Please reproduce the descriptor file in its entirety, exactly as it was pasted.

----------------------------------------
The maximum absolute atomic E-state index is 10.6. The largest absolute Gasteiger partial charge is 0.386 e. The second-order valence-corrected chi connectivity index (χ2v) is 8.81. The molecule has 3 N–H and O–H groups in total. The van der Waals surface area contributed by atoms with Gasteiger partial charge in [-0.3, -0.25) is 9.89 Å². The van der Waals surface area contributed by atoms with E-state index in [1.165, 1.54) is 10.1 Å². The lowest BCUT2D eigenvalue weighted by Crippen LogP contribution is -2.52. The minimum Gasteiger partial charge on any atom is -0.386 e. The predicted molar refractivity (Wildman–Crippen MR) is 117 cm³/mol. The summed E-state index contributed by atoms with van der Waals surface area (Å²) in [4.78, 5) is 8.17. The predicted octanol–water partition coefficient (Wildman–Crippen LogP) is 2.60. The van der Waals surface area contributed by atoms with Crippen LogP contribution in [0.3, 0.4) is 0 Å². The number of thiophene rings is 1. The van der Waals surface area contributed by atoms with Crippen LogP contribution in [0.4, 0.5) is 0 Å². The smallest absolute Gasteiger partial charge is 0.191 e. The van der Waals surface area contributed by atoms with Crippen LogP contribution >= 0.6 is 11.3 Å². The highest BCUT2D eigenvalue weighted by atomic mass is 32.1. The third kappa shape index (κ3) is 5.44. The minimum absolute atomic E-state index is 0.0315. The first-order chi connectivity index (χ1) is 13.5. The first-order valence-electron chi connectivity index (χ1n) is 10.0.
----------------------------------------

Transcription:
The maximum absolute atomic E-state index is 10.6. The largest absolute Gasteiger partial charge is 0.386 e. The second-order valence-corrected chi connectivity index (χ2v) is 8.81. The molecule has 3 N–H and O–H groups in total. The van der Waals surface area contributed by atoms with Gasteiger partial charge in [-0.3, -0.25) is 9.89 Å². The van der Waals surface area contributed by atoms with E-state index in [1.165, 1.54) is 10.1 Å². The lowest BCUT2D eigenvalue weighted by Crippen LogP contribution is -2.52. The minimum Gasteiger partial charge on any atom is -0.386 e. The predicted molar refractivity (Wildman–Crippen MR) is 117 cm³/mol. The summed E-state index contributed by atoms with van der Waals surface area (Å²) in [4.78, 5) is 8.17. The predicted octanol–water partition coefficient (Wildman–Crippen LogP) is 2.60. The van der Waals surface area contributed by atoms with Crippen LogP contribution in [0.3, 0.4) is 0 Å². The number of thiophene rings is 1. The van der Waals surface area contributed by atoms with Crippen LogP contribution in [0.4, 0.5) is 0 Å². The smallest absolute Gasteiger partial charge is 0.191 e. The van der Waals surface area contributed by atoms with Crippen LogP contribution >= 0.6 is 11.3 Å². The highest BCUT2D eigenvalue weighted by atomic mass is 32.1. The third kappa shape index (κ3) is 5.44. The minimum absolute atomic E-state index is 0.0315. The first-order chi connectivity index (χ1) is 13.5. The first-order valence-electron chi connectivity index (χ1n) is 10.0.